Landing on a market is only half the battle. In fact, the environments of each market pose unique challenges and pitfalls the unassuming VAR can fall prey to. "One of the most common mistakes is implementing touch technology based on cost rather than the application or environmental requirements," says Larry Loerch, sales manager, direct and channel sales at 3M Touch Systems. "For instance, offering affordable resistive touch screens in an unsupervised environment could lead to higher cost of ownership and lost revenue due to downtime and replacement/repair of damaged equipment." As your client's trusted advisor, it's ultimately your responsibility to recommend one touch screen over another. Therefore, you should be aware of the benefits and shortcomings associated with all the different touch technologies (see below). Also, the latest technology isn't necessarily the best -- rather, let each specific solution dictate which touch technology you recommend. "How the user interfaces with the touch screen is very important," says Loerch. "For instance, will the unit be used under supervision? Will the user be providing gloved, bare finger, or stylus input? Will the touch screen be located in an area with a large amount of sunlight or heat?" If you're replacing an existing touch screen, Loerch says you should be sure to examine the condition of the existing unit for surface wear, scratches, and contaminants on the screen. It may provide clues as to which technology should be used.

Of course, the prices vary according to brand, touch technology, and size. As a general rule, expect as much as a 20% increase in cost when choosing between different touch technologies. Loerch adds one final piece of information not to be overlooked:  "In addition to choosing the correct touch technology, it's important to ensure the software drivers for the touch screen will work with the operating system of the solution you're putting in place," he says. In the age of plug and play, many assume the addition of what looks like a PC monitor will be recognized by the OS seamlessly.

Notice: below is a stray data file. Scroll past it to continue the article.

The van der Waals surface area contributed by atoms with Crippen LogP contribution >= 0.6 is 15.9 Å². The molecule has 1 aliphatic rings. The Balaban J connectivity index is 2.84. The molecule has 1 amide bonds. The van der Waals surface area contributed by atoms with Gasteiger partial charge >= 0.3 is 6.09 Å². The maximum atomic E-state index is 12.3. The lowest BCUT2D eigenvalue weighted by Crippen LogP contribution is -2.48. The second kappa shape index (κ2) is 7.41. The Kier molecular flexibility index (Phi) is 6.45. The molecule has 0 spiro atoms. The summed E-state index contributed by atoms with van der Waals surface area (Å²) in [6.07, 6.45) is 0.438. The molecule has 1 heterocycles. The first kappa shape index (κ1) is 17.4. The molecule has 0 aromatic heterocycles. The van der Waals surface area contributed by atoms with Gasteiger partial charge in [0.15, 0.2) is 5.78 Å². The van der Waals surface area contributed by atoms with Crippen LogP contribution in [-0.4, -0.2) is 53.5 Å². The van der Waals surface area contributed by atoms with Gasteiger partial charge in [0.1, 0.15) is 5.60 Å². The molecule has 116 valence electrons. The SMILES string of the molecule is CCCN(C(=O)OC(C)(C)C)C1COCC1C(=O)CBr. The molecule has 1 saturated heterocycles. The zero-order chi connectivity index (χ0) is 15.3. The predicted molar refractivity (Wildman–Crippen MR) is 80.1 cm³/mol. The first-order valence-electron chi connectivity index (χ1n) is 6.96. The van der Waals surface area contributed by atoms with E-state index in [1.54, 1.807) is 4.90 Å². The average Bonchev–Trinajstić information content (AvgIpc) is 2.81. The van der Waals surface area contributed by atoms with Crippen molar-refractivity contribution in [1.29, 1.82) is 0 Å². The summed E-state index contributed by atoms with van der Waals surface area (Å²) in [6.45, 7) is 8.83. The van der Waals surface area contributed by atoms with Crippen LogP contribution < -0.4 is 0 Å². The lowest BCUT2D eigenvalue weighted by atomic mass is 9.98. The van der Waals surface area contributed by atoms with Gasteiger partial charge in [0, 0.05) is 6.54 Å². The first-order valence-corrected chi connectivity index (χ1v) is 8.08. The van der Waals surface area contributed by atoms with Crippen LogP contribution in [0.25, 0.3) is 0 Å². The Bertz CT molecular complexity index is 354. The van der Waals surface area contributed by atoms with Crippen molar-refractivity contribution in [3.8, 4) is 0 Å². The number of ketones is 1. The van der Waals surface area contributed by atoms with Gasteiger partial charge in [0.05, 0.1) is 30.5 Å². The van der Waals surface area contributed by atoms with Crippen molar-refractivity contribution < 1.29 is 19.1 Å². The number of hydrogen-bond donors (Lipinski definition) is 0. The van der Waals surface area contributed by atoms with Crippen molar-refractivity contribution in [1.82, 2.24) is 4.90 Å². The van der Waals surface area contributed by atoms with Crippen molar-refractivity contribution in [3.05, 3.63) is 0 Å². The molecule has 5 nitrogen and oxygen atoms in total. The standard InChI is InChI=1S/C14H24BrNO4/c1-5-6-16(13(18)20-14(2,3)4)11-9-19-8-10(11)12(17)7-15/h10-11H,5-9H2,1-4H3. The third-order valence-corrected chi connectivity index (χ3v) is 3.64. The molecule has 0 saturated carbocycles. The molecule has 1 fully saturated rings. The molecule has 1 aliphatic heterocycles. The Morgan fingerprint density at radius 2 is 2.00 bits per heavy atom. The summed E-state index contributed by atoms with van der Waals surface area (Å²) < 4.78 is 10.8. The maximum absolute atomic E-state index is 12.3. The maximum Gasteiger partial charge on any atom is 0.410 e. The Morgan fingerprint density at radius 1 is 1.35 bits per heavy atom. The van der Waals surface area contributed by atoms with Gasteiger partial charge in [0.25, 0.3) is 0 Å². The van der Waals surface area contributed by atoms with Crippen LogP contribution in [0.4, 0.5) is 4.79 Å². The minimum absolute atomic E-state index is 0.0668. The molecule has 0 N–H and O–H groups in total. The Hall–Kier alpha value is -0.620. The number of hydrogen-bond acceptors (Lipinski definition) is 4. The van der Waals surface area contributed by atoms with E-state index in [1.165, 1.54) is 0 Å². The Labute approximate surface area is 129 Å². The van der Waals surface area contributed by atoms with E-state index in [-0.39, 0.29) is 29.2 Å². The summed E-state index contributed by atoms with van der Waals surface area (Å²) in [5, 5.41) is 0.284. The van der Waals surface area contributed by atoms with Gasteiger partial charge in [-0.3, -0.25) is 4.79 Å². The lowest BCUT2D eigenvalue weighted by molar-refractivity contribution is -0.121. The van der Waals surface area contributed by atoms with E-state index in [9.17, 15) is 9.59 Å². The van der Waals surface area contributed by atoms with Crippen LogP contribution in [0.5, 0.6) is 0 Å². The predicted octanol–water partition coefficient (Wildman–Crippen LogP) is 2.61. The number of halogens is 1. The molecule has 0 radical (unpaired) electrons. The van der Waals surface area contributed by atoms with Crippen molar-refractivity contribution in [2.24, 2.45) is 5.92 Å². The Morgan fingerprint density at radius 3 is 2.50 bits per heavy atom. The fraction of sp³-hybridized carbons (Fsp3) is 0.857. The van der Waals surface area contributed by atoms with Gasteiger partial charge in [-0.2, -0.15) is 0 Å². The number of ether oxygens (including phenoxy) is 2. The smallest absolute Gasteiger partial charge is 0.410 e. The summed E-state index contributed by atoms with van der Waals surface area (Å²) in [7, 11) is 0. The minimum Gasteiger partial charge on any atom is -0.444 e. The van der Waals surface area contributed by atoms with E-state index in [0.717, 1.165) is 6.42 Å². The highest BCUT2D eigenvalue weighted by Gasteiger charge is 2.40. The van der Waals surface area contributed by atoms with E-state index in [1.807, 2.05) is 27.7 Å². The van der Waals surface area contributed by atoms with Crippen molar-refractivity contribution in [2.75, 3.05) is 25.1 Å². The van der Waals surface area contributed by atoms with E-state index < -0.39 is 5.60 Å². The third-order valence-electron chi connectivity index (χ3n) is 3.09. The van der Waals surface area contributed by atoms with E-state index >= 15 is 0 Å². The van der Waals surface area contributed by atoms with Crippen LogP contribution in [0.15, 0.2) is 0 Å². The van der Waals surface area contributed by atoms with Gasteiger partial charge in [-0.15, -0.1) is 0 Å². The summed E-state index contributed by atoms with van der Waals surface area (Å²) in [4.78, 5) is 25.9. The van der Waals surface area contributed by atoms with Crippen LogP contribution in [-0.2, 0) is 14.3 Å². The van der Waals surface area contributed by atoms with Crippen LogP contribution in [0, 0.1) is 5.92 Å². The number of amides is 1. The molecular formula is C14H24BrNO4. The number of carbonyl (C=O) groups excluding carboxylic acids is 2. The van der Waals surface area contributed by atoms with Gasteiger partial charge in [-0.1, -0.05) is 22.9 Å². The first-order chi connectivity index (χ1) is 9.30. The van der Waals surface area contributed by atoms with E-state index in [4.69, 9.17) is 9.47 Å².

Your Guide To Common Touch Screen Technologies
Resistive
  • Utilizes thin electrically charged layers that, when pressed together by an object, create a change in the electrical current registered as a touch event by the controller
  • Most widely used and cost-effective touch technology
  • Can activate with a glove, stylus, pen, or credit card
  • Works with liquid or solid contaminants
  • Typically the lowest-priced option

Infrared (IR) 
An infrared touch screen panel employs one of two very different methodologies. One method uses thermal-induced changes of the surface resistance. This method is sometimes slow and requires warm hands. Another method is an array of vertical and horizontal IR sensors that detects the interruption of a modulated light beam near the surface of the screen. IR touch screens have the most durable surfaces and are used in many military applications that require a touch panel display. 

Surface Acoustic Wave (SAW)
  • Uses ultrasonic waves that pass over the surface of the touch screen. When touched, the ultrasonic waves are interrupted and provide the location of the touch to the screen controller.
  • Hard glass substrate
  • Easy to clean
  • Can activate with a glove, stylus, pen, or credit card
  • High optical quality
  • Durable technology for demanding applications

"The main attraction of SAW is that you can use almost anything to activate it," explains Rob Baumgartner, director, commercial business unit of Planar Systems. "This also is the main drawback -- accidental touches. SAW isn't good in many medical applications because fluids running down a touch screen can change settings."
Capacitive
  • Uses a thin coating to conduct a continuous electrical current across the touch screen sensor. When the current is interrupted by the electrical field of a human touch, the coordinates of the touch are relayed to the controller
  • Hard glass substrate
  • Most durable touch technology available
  • Easy to clean
  • Works with liquid or solid contaminants
  • High optical quality

"People assume it's going to be a finger interacting with the touch screen, but if you watch a touch screen in use, you may be surprised how often people are using other things," says Baumgartner. "The hard surface of capacitive provides protection. Because it relies on electricity instead of a mechanical pressure point, the mechanism doesn't wear out."